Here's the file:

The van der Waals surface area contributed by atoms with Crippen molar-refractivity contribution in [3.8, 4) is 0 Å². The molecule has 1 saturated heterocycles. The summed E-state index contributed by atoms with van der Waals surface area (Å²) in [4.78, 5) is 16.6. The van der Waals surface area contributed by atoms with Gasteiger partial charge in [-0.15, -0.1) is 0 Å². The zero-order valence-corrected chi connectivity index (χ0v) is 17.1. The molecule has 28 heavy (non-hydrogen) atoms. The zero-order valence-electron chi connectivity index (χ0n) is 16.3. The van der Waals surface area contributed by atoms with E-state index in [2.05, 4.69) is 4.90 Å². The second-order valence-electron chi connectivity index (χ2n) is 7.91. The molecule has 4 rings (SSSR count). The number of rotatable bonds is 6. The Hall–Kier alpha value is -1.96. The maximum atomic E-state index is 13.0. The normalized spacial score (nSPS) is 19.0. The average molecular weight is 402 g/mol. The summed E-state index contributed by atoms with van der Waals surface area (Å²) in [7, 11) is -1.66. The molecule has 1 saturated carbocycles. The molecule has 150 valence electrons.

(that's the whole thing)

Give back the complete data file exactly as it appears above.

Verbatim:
The van der Waals surface area contributed by atoms with Crippen molar-refractivity contribution in [3.8, 4) is 0 Å². The molecule has 1 saturated heterocycles. The summed E-state index contributed by atoms with van der Waals surface area (Å²) in [4.78, 5) is 16.6. The van der Waals surface area contributed by atoms with Gasteiger partial charge in [-0.15, -0.1) is 0 Å². The zero-order valence-corrected chi connectivity index (χ0v) is 17.1. The molecule has 28 heavy (non-hydrogen) atoms. The zero-order valence-electron chi connectivity index (χ0n) is 16.3. The van der Waals surface area contributed by atoms with E-state index in [2.05, 4.69) is 4.90 Å². The second-order valence-electron chi connectivity index (χ2n) is 7.91. The molecule has 4 rings (SSSR count). The number of rotatable bonds is 6. The Hall–Kier alpha value is -1.96. The maximum atomic E-state index is 13.0. The normalized spacial score (nSPS) is 19.0. The average molecular weight is 402 g/mol. The summed E-state index contributed by atoms with van der Waals surface area (Å²) in [7, 11) is -1.66. The molecule has 1 saturated carbocycles. The molecule has 150 valence electrons.